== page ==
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Self-employed: How to claim the latest self-assessment grant

·Writer, Yahoo Finance UK
·4-min read
Self assessment deadline was extended this year due to the pandemic. Photo: Matthew Lloyd/Getty Images
Self assessment deadline was extended this year due to the pandemic. Photo: Matthew Lloyd/Getty Images

We may be turning a corner in the pandemic with the continued rollout of vaccines, but the crisis has already hit many people hard. Millions of people have been left out of work, facing a reduced income and businesses have shuttered. And it has been disproportionately difficult for those who are self-employed.

The self-employed are continuing to be hit hard by the crisis, according to research by the London School of Economics. In January, under the third national lockdown, the economic position of some self-employed people was as bad as it was under the first lockdown of April 2020. Recent Office for National Statistics data showed a 700,000 drop in the number of freelancers in January compared to the same time the previous year – equivalent to a fall of 14%.

If you’re self-employed and have been affected by the pandemic, you may be eligible to claim a grant through the Self-Employment Income Support Scheme (SEISS). The scheme was launched in May 2020 and was originally worth 80% of your past average monthly trading profits.

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Since then, a second grant worth 70% was opened in August and a third SEISS grant, worth 80%, was opened to claim on or before 29 January. The fourth grant will cover the three-month period from the start of February until the end of April but the application process and eligibility requirements have now changed compared to previous SEISS payments.

How to apply for the fourth SEISS grant

HMRC is contacting those eligible for the grant by email, letter or within the GOV.UK online service. Once you have been told when you can apply, you have until 1 June to complete the claim.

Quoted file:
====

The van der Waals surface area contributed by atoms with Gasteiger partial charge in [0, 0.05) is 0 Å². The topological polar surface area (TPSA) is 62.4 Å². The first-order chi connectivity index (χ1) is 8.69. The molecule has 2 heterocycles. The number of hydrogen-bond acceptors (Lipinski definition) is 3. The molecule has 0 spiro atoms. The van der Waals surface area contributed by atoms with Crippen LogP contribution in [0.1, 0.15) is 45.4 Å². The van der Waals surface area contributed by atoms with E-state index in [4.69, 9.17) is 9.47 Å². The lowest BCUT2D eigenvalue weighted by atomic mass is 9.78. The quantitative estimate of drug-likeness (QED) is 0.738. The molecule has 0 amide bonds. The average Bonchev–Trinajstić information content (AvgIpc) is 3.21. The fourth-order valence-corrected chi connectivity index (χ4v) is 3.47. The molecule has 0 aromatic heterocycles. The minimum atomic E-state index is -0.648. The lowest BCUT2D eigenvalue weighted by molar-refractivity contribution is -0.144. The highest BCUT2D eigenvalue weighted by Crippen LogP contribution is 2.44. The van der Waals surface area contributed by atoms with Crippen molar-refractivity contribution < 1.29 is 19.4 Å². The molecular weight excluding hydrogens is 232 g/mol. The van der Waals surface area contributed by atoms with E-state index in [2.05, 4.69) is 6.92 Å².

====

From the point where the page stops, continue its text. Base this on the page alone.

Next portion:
To be considered eligible for the fourth grant, you must have filed a 2019/20 tax return before the 2 March, earned most of your income through trading and have average trading profits of less than £50,000. The grant will provide 80% cover of three months’ average trading profits. It will be paid as a single, taxable instalment and capped at a total of £7,500.

HMRC will establish eligibility on the 2019/20 self-assessment tax return. They will also look at the tax years 2016-2017, 2017-2018 and 2018-2019 if necessary.

For the fourth grant, there will now be an extra 600,000 newly self-employed people who may be eligible to claim government support. This is because the government is now allowing workers to submit their 2018-2019 and 2019-2020 self-assessment tax returns as evidence of their earnings.

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Chancellor Rishi Sunak said: “When the scheme was launched, the newly self-employed couldn’t qualify because they hadn’t all filed a 2019/20 tax return.

“But as the tax return deadline has now passed, I can announce today that, provided they filed a tax return by midnight last night, over 600,000 more people, many of whom only became self-employed last year, can now claim the fourth and fifth grants.”

Applicants must also be able to prove that they plan to continue trading, or providing a service beyond the end of the support, which is expected to end in April.

What does ‘reduced demand’ in business mean?

To submit a claim, you must show that the coronavirus pandemic and lockdown has had a negative impact on your business. This involves declaring that your business has been affected by reduced demand due to COVID-19 between February and April 2021.

It’s worth keeping some evidence that you have been impacted by COVID-19 financially. HMRC states: “In order to claim the fourth grant, you must reasonably believe that you’ll suffer a significant reduction in trading profits, due to reduced business activity, capacity, demand or inability to trade due to coronavirus between 1 February 2021 and 30 April 2021.

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“You must keep evidence that shows how your business has been impacted by coronavirus resulting in less business activity than otherwise expected.”

Examples of evidence include business accounts showing reduction in activity compared to previous years, a record of cancelled appointments, emails showing cancelled contracts and fewer invoices. If your business is temporarily unable to trade, you should keep any evidence such as a record of dates where you had to close due to government restrictions. For more information, visit the website.

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